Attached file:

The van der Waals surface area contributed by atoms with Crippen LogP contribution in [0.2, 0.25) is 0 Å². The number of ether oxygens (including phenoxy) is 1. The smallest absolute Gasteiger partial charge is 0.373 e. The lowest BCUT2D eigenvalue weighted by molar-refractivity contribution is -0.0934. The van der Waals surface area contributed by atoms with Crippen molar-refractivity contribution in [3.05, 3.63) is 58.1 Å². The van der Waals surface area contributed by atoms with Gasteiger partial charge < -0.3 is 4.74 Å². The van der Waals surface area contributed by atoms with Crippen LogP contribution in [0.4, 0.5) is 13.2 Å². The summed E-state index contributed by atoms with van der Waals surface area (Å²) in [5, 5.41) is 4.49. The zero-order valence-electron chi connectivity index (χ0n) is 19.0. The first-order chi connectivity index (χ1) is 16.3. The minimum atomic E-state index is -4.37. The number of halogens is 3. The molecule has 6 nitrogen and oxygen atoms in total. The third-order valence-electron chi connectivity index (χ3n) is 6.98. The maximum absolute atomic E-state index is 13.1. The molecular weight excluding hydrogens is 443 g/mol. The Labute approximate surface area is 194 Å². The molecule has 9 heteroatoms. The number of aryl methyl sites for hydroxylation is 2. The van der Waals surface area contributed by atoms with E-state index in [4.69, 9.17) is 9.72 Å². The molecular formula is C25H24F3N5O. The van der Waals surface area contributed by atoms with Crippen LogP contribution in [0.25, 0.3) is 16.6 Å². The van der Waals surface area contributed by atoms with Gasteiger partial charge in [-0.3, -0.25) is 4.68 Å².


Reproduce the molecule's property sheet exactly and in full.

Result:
The van der Waals surface area contributed by atoms with Crippen LogP contribution in [0.2, 0.25) is 0 Å². The number of ether oxygens (including phenoxy) is 1. The smallest absolute Gasteiger partial charge is 0.373 e. The lowest BCUT2D eigenvalue weighted by molar-refractivity contribution is -0.0934. The van der Waals surface area contributed by atoms with Crippen molar-refractivity contribution in [3.05, 3.63) is 58.1 Å². The van der Waals surface area contributed by atoms with Gasteiger partial charge < -0.3 is 4.74 Å². The van der Waals surface area contributed by atoms with Crippen LogP contribution in [0.4, 0.5) is 13.2 Å². The summed E-state index contributed by atoms with van der Waals surface area (Å²) in [5, 5.41) is 4.49. The zero-order valence-electron chi connectivity index (χ0n) is 19.0. The first-order chi connectivity index (χ1) is 16.3. The minimum atomic E-state index is -4.37. The number of halogens is 3. The molecule has 6 nitrogen and oxygen atoms in total. The third-order valence-electron chi connectivity index (χ3n) is 6.98. The maximum absolute atomic E-state index is 13.1. The molecular weight excluding hydrogens is 443 g/mol. The Labute approximate surface area is 194 Å². The molecule has 9 heteroatoms. The number of aryl methyl sites for hydroxylation is 2. The van der Waals surface area contributed by atoms with E-state index in [4.69, 9.17) is 9.72 Å². The molecular formula is C25H24F3N5O. The van der Waals surface area contributed by atoms with Crippen LogP contribution in [0.25, 0.3) is 16.6 Å². The van der Waals surface area contributed by atoms with Gasteiger partial charge in [-0.3, -0.25) is 4.68 Å².